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Open AccessArticle

Effects of Thermal Stress on the Gut Microbiome of Juvenile Milkfish (Chanos chanos)

1
Leibniz Centre for Tropical Marine Research (ZMT), Fahrenheitstraße 6, 28359 Bremen, Germany
2
MARUM—Center for Marine Environmental Sciences, University of Bremen, Leobener Straße 8, 28359 Bremen, Germany
3
Max Planck Institute for Marine Microbiology, Celsiusstraße 1, 28359 Bremen, Germany
4
Fraunhofer Institute for Molecular Biology and Applied Ecology IME, Auf dem Aberg 1, 57392 Schmallenberg, Germany
5
Alfred-Wegener-Institut, Helmholtz-Zentrum für Polar- und Meeresforschung (AWI), Am Handelshafen 12, 27570 Bremerhaven, Germany
6
Hochschule Bremerhaven, An der Karlstadt 8, 27568 Bremerhaven, Germany
*
Authors to whom correspondence should be addressed.
Equal contributions.
Microorganisms 2021, 9(1), 5; https://doi.org/10.3390/microorganisms9010005
Received: 27 November 2020 / Revised: 17 December 2020 / Accepted: 18 December 2020 / Published: 22 December 2020
(This article belongs to the Special Issue Animal Microbiota: Securing Optimal Gene-Diet-Microbiota Interactions)
Milkfish, an important aquaculture species in Asian countries, are traditionally cultured in outdoor-based systems. There, they experience potentially stressful fluctuations in environmental conditions, such as temperature, eliciting changes in fish physiology. While the importance of the gut microbiome for the welfare and performance of fish has been recognized, little is known about the effects of thermal stress on the gut microbiome of milkfish and its interactions with the host’s metabolism. We investigated the gut microbiome of juvenile milkfish in a thermal stress experiment, comparing control (26 °C) and elevated temperature (33 °C) treatments over three weeks, analyzing physiological biomarkers, gut microbiome composition, and tank water microbial communities using 16S amplicon sequencing. The gut microbiome was distinct from the tank water and dominated by Cetobacterium, Enterovibrio, and Vibrio. We observed a parallel succession in both temperature treatments, with microbial communities at 33 °C differing more strongly from the control after the initial temperature increase and becoming more similar towards the end of the experiment. As proxy for the fish’s energy status, HSI (hepatosomatic index) was correlated with gut microbiome composition. Our study showed that thermal stress induced changes in the milkfish gut microbiome, which may contribute to the host’s habituation to elevated temperatures over time. View Full-Text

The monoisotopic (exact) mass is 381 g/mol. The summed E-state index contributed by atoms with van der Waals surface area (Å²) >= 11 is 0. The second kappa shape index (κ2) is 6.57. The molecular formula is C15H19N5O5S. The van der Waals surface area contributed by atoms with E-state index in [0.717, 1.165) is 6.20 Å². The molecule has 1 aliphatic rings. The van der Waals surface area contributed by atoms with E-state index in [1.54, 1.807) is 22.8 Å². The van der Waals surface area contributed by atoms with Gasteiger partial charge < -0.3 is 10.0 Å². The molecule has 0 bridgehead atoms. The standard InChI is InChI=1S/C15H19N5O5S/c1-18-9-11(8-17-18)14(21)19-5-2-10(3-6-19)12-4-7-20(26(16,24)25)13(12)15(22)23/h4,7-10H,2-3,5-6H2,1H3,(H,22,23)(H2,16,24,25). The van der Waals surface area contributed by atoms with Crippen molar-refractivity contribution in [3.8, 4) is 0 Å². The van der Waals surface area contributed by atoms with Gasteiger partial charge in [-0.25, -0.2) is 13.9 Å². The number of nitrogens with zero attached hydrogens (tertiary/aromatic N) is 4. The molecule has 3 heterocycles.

Keywords: aquaculture; intestinal microbial communities; temperature stress; energy metabolism; 16S rRNA gene sequencing aquaculture; intestinal microbial communities; temperature stress; energy metabolism; 16S rRNA gene sequencing
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MDPI and ACS Style

Hassenrück, C.; Reinwald, H.; Kunzmann, A.; Tiedemann, I.; Gärdes, A. Effects of Thermal Stress on the Gut Microbiome of Juvenile Milkfish (Chanos chanos). Microorganisms 2021, 9, 5. https://doi.org/10.3390/microorganisms9010005

AMA Style

Hassenrück C, Reinwald H, Kunzmann A, Tiedemann I, Gärdes A. Effects of Thermal Stress on the Gut Microbiome of Juvenile Milkfish (Chanos chanos). Microorganisms. 2021; 9(1):5. https://doi.org/10.3390/microorganisms9010005

Chicago/Turabian Style

Hassenrück, Christiane; Reinwald, Hannes; Kunzmann, Andreas; Tiedemann, Inken; Gärdes, Astrid. 2021. "Effects of Thermal Stress on the Gut Microbiome of Juvenile Milkfish (Chanos chanos)" Microorganisms 9, no. 1: 5. https://doi.org/10.3390/microorganisms9010005

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